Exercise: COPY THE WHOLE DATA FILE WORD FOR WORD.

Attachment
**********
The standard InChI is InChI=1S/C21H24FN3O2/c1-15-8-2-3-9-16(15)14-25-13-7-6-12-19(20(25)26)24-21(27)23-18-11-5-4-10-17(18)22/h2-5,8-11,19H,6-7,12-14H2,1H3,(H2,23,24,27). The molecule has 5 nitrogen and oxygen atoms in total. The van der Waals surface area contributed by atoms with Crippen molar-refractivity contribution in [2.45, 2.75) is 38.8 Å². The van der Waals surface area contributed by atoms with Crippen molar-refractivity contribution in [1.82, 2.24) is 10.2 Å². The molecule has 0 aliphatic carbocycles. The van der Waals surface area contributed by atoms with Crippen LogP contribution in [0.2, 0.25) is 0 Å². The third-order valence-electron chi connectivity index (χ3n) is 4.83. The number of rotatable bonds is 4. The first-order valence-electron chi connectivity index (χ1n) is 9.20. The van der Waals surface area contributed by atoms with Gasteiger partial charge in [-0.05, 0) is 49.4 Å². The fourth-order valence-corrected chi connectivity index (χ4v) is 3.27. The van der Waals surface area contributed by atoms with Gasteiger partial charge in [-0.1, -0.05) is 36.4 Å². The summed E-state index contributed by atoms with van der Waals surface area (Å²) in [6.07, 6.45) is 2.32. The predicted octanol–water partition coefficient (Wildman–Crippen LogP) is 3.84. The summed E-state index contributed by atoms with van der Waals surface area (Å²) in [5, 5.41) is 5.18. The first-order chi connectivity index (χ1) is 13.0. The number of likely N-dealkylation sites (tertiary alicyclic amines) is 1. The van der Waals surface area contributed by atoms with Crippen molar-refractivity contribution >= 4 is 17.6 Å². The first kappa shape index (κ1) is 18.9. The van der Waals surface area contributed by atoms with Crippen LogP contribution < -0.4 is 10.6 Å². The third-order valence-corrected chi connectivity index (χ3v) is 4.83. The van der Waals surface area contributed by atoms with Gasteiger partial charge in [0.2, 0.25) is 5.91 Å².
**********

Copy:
The standard InChI is InChI=1S/C21H24FN3O2/c1-15-8-2-3-9-16(15)14-25-13-7-6-12-19(20(25)26)24-21(27)23-18-11-5-4-10-17(18)22/h2-5,8-11,19H,6-7,12-14H2,1H3,(H2,23,24,27). The molecule has 5 nitrogen and oxygen atoms in total. The van der Waals surface area contributed by atoms with Crippen molar-refractivity contribution in [2.45, 2.75) is 38.8 Å². The van der Waals surface area contributed by atoms with Crippen molar-refractivity contribution in [1.82, 2.24) is 10.2 Å². The molecule has 0 aliphatic carbocycles. The van der Waals surface area contributed by atoms with Crippen LogP contribution in [0.2, 0.25) is 0 Å². The third-order valence-electron chi connectivity index (χ3n) is 4.83. The number of rotatable bonds is 4. The first-order valence-electron chi connectivity index (χ1n) is 9.20. The van der Waals surface area contributed by atoms with Gasteiger partial charge in [-0.05, 0) is 49.4 Å². The fourth-order valence-corrected chi connectivity index (χ4v) is 3.27. The van der Waals surface area contributed by atoms with Gasteiger partial charge in [-0.1, -0.05) is 36.4 Å². The summed E-state index contributed by atoms with van der Waals surface area (Å²) in [6.07, 6.45) is 2.32. The predicted octanol–water partition coefficient (Wildman–Crippen LogP) is 3.84. The summed E-state index contributed by atoms with van der Waals surface area (Å²) in [5, 5.41) is 5.18. The first-order chi connectivity index (χ1) is 13.0. The number of likely N-dealkylation sites (tertiary alicyclic amines) is 1. The van der Waals surface area contributed by atoms with Crippen molar-refractivity contribution >= 4 is 17.6 Å². The first kappa shape index (κ1) is 18.9. The van der Waals surface area contributed by atoms with Crippen LogP contribution < -0.4 is 10.6 Å². The third-order valence-corrected chi connectivity index (χ3v) is 4.83. The van der Waals surface area contributed by atoms with Gasteiger partial charge in [0.2, 0.25) is 5.91 Å².